11. O'Rourke, Brian P. 2018. "Timeseries in Redis with Streams." Blog, RedisGreen, December 07. Accessed 2019-10-15.
  12. Pipe-Mazo, Dan. 2019. "Atom: The Redis Streams-Powered Microservices SDK." Redis Labs, via SlidePlayer, May 08. Accessed 2019-10-15.
  13. Redis. 2019a. "Introduction to Redis Streams." Redis. Accessed 2019-10-15.
  14. Redis. 2019b. "Redis commands: Streams." Redis. Accessed 2019-10-15.
  15. Redis. 2019c. "An introduction to Redis data types and abstractions." Redis. Accessed 2019-10-15.
  16. Redis Labs. 2018. "Tech Preview: Redis Enterprise 5.3 with Streams is here!" Site, July 30. Accessed 2019-10-15.
  17. Redis Labs Docs. 2019. "Redis Enterprise Software Release Notes 5.3 BETA (July 2018)." Redis Labs, July. Accessed 2019-10-15.
  18. Sanfilippo, Salvatore. 2017a. "Redis Streams Video." YouTube, September 12. Accessed 2019-10-15.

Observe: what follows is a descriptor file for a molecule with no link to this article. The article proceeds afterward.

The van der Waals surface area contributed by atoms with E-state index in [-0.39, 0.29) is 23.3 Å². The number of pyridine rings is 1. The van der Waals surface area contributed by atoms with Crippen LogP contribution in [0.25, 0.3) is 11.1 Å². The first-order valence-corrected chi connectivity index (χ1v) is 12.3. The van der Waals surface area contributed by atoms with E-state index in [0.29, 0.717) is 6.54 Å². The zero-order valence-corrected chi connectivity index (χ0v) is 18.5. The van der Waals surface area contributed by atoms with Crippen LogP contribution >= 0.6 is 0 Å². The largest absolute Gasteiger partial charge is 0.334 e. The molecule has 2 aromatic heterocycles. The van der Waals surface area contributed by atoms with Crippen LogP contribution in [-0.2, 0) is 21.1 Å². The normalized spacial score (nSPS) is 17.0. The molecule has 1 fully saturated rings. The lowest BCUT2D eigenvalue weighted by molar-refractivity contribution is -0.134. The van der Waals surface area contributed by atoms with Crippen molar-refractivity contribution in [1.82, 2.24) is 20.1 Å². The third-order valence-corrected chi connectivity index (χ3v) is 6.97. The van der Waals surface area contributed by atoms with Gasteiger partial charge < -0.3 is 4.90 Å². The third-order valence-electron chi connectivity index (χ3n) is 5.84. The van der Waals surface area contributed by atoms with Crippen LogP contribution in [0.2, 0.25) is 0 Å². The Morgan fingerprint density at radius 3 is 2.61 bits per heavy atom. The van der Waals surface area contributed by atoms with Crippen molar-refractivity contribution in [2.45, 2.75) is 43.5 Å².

19. Sanfilippo, Salvatore. 2017b. "Streams: a new general purpose data structure in Redis." antirez News, October. Accessed 2019-10-15.
  20. Sanfilippo, Salvatore. 2019. "Redis 5.0 release notes." Redis 5.0.6, September 25. Accessed 2019-10-15.

Further Reading

  1. Kumar, Roshan. 2019. "Redis + Structured Streaming—A Perfect Combination to Scale Out Your Continuous Applications." Databricks, on YouTube, May 08. Accessed 2019-10-15.
  2. Doglio, Fernando. 2019. "Why are we getting Streams in Redis?" LogRocket Blog, January 17. Accessed 2019-10-15.
  3. Redis. 2019a. "Introduction to Redis Streams." Redis. Accessed 2019-10-15.
  4. Leach, Brandur. 2017. "Redis Streams and the Unified Log." November 08. Accessed 2019-10-15.
  5. Leifer, Charles. 2018. "Introduction to Redis streams with Python." Blog, October 08. Accessed 2019-10-15.
  6. Kumar, Roshan. 2017. "How to use Redis for real-time stream processing." InfoWorld, August 02. Accessed 2019-10-15.

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Cite As

Devopedia. 2020. "Redis Streams." Version 5, January 6. Accessed 2024-06-25.
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Last updated on
2020-01-06 12:40:16
  • Redis Data Types
  • Stream Processing
  • Event Sourcing
  • Apache Kafka
  • Publish-Subscribe Pattern
  • Producer-Consumer Problem